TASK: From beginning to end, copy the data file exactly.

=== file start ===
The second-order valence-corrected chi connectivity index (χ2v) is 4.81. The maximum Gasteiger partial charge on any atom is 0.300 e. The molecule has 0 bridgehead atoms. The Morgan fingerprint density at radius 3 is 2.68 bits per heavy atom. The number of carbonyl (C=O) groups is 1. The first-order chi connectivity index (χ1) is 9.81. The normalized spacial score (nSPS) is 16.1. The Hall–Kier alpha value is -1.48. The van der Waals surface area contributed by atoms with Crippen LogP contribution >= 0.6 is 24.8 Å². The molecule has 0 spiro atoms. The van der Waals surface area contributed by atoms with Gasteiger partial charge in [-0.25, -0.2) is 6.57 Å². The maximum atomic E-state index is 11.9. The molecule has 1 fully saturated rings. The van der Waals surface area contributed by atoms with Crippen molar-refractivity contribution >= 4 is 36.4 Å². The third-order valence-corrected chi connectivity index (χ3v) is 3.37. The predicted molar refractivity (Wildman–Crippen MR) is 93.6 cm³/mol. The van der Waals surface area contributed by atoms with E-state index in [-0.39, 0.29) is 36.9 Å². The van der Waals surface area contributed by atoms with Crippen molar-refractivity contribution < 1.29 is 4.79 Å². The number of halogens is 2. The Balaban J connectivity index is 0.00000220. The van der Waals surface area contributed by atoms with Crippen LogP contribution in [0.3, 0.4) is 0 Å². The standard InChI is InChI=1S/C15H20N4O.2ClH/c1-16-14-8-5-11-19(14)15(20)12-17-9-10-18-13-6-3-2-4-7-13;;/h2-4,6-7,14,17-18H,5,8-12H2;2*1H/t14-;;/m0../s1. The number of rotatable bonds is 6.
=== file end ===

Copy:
The second-order valence-corrected chi connectivity index (χ2v) is 4.81. The maximum Gasteiger partial charge on any atom is 0.300 e. The molecule has 0 bridgehead atoms. The Morgan fingerprint density at radius 3 is 2.68 bits per heavy atom. The number of carbonyl (C=O) groups is 1. The first-order chi connectivity index (χ1) is 9.81. The normalized spacial score (nSPS) is 16.1. The Hall–Kier alpha value is -1.48. The van der Waals surface area contributed by atoms with Crippen LogP contribution >= 0.6 is 24.8 Å². The molecule has 0 spiro atoms. The van der Waals surface area contributed by atoms with Gasteiger partial charge in [-0.25, -0.2) is 6.57 Å². The maximum atomic E-state index is 11.9. The molecule has 1 fully saturated rings. The van der Waals surface area contributed by atoms with Crippen molar-refractivity contribution >= 4 is 36.4 Å². The third-order valence-corrected chi connectivity index (χ3v) is 3.37. The predicted molar refractivity (Wildman–Crippen MR) is 93.6 cm³/mol. The van der Waals surface area contributed by atoms with E-state index in [-0.39, 0.29) is 36.9 Å². The van der Waals surface area contributed by atoms with Crippen molar-refractivity contribution < 1.29 is 4.79 Å². The number of halogens is 2. The Balaban J connectivity index is 0.00000220. The van der Waals surface area contributed by atoms with Crippen LogP contribution in [0.3, 0.4) is 0 Å². The standard InChI is InChI=1S/C15H20N4O.2ClH/c1-16-14-8-5-11-19(14)15(20)12-17-9-10-18-13-6-3-2-4-7-13;;/h2-4,6-7,14,17-18H,5,8-12H2;2*1H/t14-;;/m0../s1. The number of rotatable bonds is 6.